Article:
Whitworth could relate to a degree. He'd never been cast aside as a trade chip, but understood the cold nature of professional football, especially when it came to personnel changes. The veteran wasn't about to let his new teammate wallow when he knew a great opportunity had been presented to Corbett.

"I think really just embracing that you know what, the reality is this: If you play in the NFL, you've been passed by or somebody's decided not to get you at every point other than the No. 1 pick," Whitworth explained when asked what he did to help Corbett adjust. "Every single guy in some way, form or fashion, somebody's passed on you or decided maybe that they had a better option. So it's really all of us. So the sooner you can get over that and really focus on if you want to do this for a living and this wants to be your career, embracing where you are and fitting in and finding a way to 'hey, you know what, this is how I can help, this is how I can contribute. I'll worry about being the best player I can be and find my role.'

"I think Corbett's done an amazing job of that. Instead of being sour about being traded or letting that moment set him back for another moment, he's turned to a positive attitude and said, 'I'll embrace where I am now and enjoy that and move on from there.' I think he's done nothing but really grow as a player and a person and it's been awesome to watch."

The next season, Corbett started all 16 games, but only after shifting from left to right guard. The change has gone well for Corbett, who hasn't missed a start in each of the last two seasons while manning the right side.

It certainly helps a player's development when he's spending his practices going up against the best interior defensive lineman of his generation.

"Wednesday, I was out there getting reps against Aaron (Donald)," Corbett said when recalling the first few days of his time with the Rams. "Just a part of it. I think a blessing in that is there's no one better to go against and you get to challenge yourself and really work to better yourself in that."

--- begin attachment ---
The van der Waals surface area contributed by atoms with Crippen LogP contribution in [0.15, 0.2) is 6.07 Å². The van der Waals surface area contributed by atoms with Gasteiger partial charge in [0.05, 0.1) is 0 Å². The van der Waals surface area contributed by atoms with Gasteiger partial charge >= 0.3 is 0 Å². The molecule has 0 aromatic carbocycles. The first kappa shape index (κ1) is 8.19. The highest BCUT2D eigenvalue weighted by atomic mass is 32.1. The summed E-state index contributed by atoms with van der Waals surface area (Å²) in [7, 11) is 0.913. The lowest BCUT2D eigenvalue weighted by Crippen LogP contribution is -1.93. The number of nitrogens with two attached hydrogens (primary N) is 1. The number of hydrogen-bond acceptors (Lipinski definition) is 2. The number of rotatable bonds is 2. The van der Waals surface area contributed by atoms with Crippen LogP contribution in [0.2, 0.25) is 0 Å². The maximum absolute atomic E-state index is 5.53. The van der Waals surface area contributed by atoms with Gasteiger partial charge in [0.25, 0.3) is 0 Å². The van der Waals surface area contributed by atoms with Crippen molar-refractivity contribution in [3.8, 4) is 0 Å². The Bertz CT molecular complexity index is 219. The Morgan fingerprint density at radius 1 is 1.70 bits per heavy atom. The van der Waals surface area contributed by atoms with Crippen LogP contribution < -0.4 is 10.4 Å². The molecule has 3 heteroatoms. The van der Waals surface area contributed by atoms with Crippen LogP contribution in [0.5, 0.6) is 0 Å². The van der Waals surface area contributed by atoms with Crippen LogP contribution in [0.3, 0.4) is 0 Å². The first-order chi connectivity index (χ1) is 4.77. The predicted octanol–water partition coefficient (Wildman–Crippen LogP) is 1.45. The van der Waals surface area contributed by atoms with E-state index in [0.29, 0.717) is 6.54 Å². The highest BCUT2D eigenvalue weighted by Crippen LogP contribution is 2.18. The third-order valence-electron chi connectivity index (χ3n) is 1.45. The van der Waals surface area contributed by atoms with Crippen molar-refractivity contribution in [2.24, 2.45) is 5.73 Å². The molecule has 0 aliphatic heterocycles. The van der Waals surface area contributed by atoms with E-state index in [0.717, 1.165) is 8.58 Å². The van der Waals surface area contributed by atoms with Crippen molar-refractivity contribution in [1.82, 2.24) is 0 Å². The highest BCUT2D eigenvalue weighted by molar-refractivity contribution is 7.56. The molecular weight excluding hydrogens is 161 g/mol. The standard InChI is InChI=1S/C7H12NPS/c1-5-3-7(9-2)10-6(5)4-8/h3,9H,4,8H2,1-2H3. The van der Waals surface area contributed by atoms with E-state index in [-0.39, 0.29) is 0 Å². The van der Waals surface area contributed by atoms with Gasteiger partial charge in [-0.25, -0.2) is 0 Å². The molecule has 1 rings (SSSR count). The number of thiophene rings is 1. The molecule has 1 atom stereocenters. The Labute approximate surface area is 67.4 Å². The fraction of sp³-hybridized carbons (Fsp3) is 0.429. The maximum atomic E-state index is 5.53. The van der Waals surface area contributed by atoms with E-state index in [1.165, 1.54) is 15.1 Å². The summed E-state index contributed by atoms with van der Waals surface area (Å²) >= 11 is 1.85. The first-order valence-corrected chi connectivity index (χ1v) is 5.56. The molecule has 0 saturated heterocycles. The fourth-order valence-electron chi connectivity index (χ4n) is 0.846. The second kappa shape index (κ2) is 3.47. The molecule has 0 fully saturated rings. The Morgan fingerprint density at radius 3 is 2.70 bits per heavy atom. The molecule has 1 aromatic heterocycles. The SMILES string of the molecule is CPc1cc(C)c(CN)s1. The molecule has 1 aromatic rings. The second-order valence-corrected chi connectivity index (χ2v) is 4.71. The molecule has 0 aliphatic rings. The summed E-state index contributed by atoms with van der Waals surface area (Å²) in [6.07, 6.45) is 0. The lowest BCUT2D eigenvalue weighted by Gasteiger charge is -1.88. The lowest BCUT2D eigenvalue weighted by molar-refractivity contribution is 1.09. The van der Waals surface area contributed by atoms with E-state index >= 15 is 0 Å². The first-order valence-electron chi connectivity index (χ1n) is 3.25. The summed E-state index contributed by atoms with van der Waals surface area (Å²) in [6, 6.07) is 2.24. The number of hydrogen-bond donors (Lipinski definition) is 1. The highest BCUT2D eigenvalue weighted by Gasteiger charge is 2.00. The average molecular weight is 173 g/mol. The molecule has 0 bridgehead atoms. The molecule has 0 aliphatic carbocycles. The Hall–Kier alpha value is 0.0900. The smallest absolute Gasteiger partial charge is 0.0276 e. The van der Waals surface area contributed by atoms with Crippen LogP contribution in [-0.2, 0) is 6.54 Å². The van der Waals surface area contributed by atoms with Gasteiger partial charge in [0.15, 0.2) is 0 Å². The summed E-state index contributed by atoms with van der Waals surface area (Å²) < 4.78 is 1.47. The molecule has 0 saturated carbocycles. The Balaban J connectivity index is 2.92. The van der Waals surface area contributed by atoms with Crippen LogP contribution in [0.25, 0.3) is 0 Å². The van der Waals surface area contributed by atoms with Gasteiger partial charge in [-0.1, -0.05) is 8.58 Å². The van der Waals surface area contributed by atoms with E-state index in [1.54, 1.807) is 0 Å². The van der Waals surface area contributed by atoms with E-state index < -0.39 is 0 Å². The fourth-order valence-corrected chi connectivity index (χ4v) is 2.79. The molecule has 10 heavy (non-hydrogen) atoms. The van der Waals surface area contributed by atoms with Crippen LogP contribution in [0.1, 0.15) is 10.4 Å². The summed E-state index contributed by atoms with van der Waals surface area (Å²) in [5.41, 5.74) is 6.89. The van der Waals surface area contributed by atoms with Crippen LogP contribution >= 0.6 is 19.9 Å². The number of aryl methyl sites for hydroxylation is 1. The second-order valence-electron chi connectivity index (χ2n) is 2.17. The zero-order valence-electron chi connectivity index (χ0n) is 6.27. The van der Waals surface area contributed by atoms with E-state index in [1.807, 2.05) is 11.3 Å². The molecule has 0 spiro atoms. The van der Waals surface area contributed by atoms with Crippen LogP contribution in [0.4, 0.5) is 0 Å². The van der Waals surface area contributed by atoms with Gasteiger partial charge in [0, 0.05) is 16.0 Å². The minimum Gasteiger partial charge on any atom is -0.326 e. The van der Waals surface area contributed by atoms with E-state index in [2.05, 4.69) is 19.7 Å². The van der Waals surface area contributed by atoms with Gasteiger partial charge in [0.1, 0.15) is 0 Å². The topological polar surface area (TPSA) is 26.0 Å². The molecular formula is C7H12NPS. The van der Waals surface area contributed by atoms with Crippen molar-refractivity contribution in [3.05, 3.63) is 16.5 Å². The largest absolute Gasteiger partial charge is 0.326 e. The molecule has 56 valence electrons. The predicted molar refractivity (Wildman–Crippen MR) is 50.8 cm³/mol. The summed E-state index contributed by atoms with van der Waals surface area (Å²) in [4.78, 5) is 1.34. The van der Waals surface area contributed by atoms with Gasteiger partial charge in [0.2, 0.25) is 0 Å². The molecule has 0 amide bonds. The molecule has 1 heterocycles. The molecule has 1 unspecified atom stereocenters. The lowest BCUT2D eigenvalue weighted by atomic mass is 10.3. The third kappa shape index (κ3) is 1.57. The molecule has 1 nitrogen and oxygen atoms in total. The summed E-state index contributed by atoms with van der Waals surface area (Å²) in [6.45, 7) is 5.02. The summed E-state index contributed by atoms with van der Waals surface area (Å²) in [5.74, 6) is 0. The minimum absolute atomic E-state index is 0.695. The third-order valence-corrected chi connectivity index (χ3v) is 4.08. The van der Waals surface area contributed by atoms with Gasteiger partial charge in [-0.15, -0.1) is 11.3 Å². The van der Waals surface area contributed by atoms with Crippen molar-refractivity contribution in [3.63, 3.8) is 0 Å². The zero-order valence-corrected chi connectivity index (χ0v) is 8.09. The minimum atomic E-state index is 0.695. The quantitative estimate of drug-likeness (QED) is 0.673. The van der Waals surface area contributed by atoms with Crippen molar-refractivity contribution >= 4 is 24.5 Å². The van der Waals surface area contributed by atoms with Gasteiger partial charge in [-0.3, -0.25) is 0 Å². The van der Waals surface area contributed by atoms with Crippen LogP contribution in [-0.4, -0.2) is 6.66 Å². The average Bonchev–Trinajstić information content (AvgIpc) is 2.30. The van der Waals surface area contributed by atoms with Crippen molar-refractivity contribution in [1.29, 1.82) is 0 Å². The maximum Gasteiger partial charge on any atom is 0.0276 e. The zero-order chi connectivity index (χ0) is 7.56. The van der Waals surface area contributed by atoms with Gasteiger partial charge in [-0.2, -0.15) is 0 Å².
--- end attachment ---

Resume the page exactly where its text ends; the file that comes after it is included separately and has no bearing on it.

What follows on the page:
Corbett's path to his current standing is emblematic of the Rams' entire offensive line, at least in Whitworth's opinion. Los Angeles is filled with stars, but only one of their offensive linemen -- Whitworth -- commands any significant attention. He's happy to take the spotlight and has proven he'll defend his teammates, who are now banding together to play a crucial role in a high-powered offense that has helped the Rams return to the game's biggest stage.

"I think really a tough, gritty group," Whitworth said. "You look at this group, almost every guy in it either has some kind of setback or adversity in their career and now is really getting their opportunity to play and has proven throughout the season to be impactful for why we're the team we are.

"You watch this group, their ability to really grow and get better at things -- I said this actually in 2019, which is funny -- that people criticizing the offensive line and some of the bounce-back from the 2018 season, just give these guys time to get their feet wet in the NFL. Give them the chance to play in more games, have a little more experience and they're going to be a great group. Just by I can tell the character, the way they worked, what it meant to them and here we are. The way they've played this year has been awesome and it's going to be an impact on whether we win this game or not."

If the Rams triumph, they'll be able to bask in the glow of reaching the summit of football's tallest mountain. For Corbett, the accomplishment might be a little sweeter.